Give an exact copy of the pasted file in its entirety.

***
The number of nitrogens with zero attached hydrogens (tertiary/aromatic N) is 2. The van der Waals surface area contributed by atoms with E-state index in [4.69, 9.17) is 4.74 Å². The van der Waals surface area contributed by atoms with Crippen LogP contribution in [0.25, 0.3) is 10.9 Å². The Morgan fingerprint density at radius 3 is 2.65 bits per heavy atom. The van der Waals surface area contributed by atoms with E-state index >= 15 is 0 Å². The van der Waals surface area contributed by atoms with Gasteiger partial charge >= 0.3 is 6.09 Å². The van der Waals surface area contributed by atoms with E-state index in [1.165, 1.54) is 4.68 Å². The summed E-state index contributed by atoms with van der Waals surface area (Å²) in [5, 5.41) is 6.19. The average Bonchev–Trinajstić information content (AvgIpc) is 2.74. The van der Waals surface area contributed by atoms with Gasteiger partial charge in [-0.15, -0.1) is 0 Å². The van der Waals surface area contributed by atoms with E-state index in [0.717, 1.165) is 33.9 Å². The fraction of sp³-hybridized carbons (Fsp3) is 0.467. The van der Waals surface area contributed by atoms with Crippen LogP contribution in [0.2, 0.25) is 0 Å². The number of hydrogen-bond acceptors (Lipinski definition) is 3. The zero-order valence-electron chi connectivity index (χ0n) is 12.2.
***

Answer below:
The number of nitrogens with zero attached hydrogens (tertiary/aromatic N) is 2. The van der Waals surface area contributed by atoms with E-state index in [4.69, 9.17) is 4.74 Å². The van der Waals surface area contributed by atoms with Crippen LogP contribution in [0.25, 0.3) is 10.9 Å². The Morgan fingerprint density at radius 3 is 2.65 bits per heavy atom. The van der Waals surface area contributed by atoms with E-state index >= 15 is 0 Å². The van der Waals surface area contributed by atoms with Gasteiger partial charge >= 0.3 is 6.09 Å². The van der Waals surface area contributed by atoms with E-state index in [1.165, 1.54) is 4.68 Å². The summed E-state index contributed by atoms with van der Waals surface area (Å²) in [5, 5.41) is 6.19. The average Bonchev–Trinajstić information content (AvgIpc) is 2.74. The van der Waals surface area contributed by atoms with Gasteiger partial charge in [-0.15, -0.1) is 0 Å². The van der Waals surface area contributed by atoms with E-state index in [0.717, 1.165) is 33.9 Å². The fraction of sp³-hybridized carbons (Fsp3) is 0.467. The van der Waals surface area contributed by atoms with Crippen LogP contribution in [0.2, 0.25) is 0 Å². The number of hydrogen-bond acceptors (Lipinski definition) is 3. The zero-order valence-electron chi connectivity index (χ0n) is 12.2.